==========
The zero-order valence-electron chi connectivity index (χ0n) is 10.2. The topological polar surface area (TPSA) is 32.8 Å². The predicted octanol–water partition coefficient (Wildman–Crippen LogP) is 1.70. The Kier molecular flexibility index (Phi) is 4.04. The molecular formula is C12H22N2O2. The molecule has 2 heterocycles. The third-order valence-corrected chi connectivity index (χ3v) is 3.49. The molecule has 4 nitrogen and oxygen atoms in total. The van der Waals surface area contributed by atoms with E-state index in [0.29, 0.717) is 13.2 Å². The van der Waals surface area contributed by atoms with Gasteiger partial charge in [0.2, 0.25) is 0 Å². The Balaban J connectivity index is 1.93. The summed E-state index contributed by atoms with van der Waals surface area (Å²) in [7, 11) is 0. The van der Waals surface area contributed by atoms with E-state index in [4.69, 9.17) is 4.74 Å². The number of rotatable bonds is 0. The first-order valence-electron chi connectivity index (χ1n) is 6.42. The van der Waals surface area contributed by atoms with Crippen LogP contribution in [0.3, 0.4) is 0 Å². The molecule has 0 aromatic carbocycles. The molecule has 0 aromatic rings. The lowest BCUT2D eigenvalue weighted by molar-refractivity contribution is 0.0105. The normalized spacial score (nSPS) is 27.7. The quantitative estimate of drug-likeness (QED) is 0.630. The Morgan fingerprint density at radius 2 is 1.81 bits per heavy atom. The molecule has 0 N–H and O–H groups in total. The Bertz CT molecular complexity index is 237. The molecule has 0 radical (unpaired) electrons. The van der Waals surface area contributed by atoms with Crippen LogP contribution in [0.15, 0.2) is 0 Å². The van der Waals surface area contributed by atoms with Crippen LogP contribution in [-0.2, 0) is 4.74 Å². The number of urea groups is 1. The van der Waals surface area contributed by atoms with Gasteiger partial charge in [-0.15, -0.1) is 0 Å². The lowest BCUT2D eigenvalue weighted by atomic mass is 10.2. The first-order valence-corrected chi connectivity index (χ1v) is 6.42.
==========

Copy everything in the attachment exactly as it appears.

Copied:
The zero-order valence-electron chi connectivity index (χ0n) is 10.2. The topological polar surface area (TPSA) is 32.8 Å². The predicted octanol–water partition coefficient (Wildman–Crippen LogP) is 1.70. The Kier molecular flexibility index (Phi) is 4.04. The molecular formula is C12H22N2O2. The molecule has 2 heterocycles. The third-order valence-corrected chi connectivity index (χ3v) is 3.49. The molecule has 4 nitrogen and oxygen atoms in total. The van der Waals surface area contributed by atoms with E-state index in [0.29, 0.717) is 13.2 Å². The van der Waals surface area contributed by atoms with Gasteiger partial charge in [0.2, 0.25) is 0 Å². The Balaban J connectivity index is 1.93. The summed E-state index contributed by atoms with van der Waals surface area (Å²) in [7, 11) is 0. The van der Waals surface area contributed by atoms with E-state index in [4.69, 9.17) is 4.74 Å². The number of rotatable bonds is 0. The first-order valence-electron chi connectivity index (χ1n) is 6.42. The van der Waals surface area contributed by atoms with Crippen LogP contribution in [0.3, 0.4) is 0 Å². The molecule has 0 aromatic carbocycles. The molecule has 0 aromatic rings. The lowest BCUT2D eigenvalue weighted by molar-refractivity contribution is 0.0105. The normalized spacial score (nSPS) is 27.7. The quantitative estimate of drug-likeness (QED) is 0.630. The Morgan fingerprint density at radius 2 is 1.81 bits per heavy atom. The molecule has 0 N–H and O–H groups in total. The Bertz CT molecular complexity index is 237. The molecule has 0 radical (unpaired) electrons. The van der Waals surface area contributed by atoms with Crippen LogP contribution in [0.15, 0.2) is 0 Å². The van der Waals surface area contributed by atoms with Crippen LogP contribution in [-0.2, 0) is 4.74 Å². The number of urea groups is 1. The van der Waals surface area contributed by atoms with Gasteiger partial charge in [-0.15, -0.1) is 0 Å². The lowest BCUT2D eigenvalue weighted by atomic mass is 10.2. The first-order valence-corrected chi connectivity index (χ1v) is 6.42.